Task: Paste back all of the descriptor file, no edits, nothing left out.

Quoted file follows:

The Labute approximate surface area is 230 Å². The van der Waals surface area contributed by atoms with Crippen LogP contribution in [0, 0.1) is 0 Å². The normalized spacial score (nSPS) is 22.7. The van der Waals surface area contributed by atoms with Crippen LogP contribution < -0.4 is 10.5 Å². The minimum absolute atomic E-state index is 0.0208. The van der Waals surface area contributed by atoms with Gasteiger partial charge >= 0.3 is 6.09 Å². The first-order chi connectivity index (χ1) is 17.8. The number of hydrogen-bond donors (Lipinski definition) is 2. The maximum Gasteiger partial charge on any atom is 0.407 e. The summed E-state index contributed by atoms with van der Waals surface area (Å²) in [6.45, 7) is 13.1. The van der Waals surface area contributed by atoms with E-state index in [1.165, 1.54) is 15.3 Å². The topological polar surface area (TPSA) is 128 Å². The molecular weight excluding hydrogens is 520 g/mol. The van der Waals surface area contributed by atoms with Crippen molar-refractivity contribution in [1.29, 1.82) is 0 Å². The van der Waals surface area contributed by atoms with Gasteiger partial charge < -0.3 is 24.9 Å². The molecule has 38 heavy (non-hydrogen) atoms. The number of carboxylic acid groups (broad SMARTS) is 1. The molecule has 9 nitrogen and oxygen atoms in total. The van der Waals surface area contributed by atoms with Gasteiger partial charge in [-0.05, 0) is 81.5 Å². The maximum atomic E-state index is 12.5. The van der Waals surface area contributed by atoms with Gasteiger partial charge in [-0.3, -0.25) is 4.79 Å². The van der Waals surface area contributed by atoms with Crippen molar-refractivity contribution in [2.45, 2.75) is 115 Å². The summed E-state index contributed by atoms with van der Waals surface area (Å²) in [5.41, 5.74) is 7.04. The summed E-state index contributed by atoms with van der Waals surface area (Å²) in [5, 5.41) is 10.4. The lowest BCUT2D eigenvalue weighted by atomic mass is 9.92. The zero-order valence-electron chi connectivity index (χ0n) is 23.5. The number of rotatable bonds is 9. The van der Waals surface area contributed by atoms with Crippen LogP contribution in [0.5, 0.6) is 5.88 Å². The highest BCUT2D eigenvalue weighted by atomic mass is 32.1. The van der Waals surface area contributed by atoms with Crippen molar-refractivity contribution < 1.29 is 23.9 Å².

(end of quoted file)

The Labute approximate surface area is 230 Å². The van der Waals surface area contributed by atoms with Crippen LogP contribution in [0, 0.1) is 0 Å². The normalized spacial score (nSPS) is 22.7. The van der Waals surface area contributed by atoms with Crippen LogP contribution < -0.4 is 10.5 Å². The minimum absolute atomic E-state index is 0.0208. The van der Waals surface area contributed by atoms with Gasteiger partial charge >= 0.3 is 6.09 Å². The first-order chi connectivity index (χ1) is 17.8. The number of hydrogen-bond donors (Lipinski definition) is 2. The maximum Gasteiger partial charge on any atom is 0.407 e. The summed E-state index contributed by atoms with van der Waals surface area (Å²) in [6.45, 7) is 13.1. The van der Waals surface area contributed by atoms with E-state index in [1.165, 1.54) is 15.3 Å². The topological polar surface area (TPSA) is 128 Å². The molecular weight excluding hydrogens is 520 g/mol. The van der Waals surface area contributed by atoms with Crippen molar-refractivity contribution in [1.29, 1.82) is 0 Å². The van der Waals surface area contributed by atoms with Gasteiger partial charge < -0.3 is 24.9 Å². The molecule has 38 heavy (non-hydrogen) atoms. The number of carboxylic acid groups (broad SMARTS) is 1. The molecule has 9 nitrogen and oxygen atoms in total. The van der Waals surface area contributed by atoms with Gasteiger partial charge in [-0.05, 0) is 81.5 Å². The maximum atomic E-state index is 12.5. The van der Waals surface area contributed by atoms with Gasteiger partial charge in [-0.3, -0.25) is 4.79 Å². The van der Waals surface area contributed by atoms with Crippen molar-refractivity contribution in [2.45, 2.75) is 115 Å². The summed E-state index contributed by atoms with van der Waals surface area (Å²) in [5.41, 5.74) is 7.04. The summed E-state index contributed by atoms with van der Waals surface area (Å²) in [5, 5.41) is 10.4. The lowest BCUT2D eigenvalue weighted by atomic mass is 9.92. The zero-order valence-electron chi connectivity index (χ0n) is 23.5. The number of rotatable bonds is 9. The van der Waals surface area contributed by atoms with Crippen LogP contribution in [0.5, 0.6) is 5.88 Å². The highest BCUT2D eigenvalue weighted by atomic mass is 32.1. The van der Waals surface area contributed by atoms with Crippen molar-refractivity contribution < 1.29 is 23.9 Å².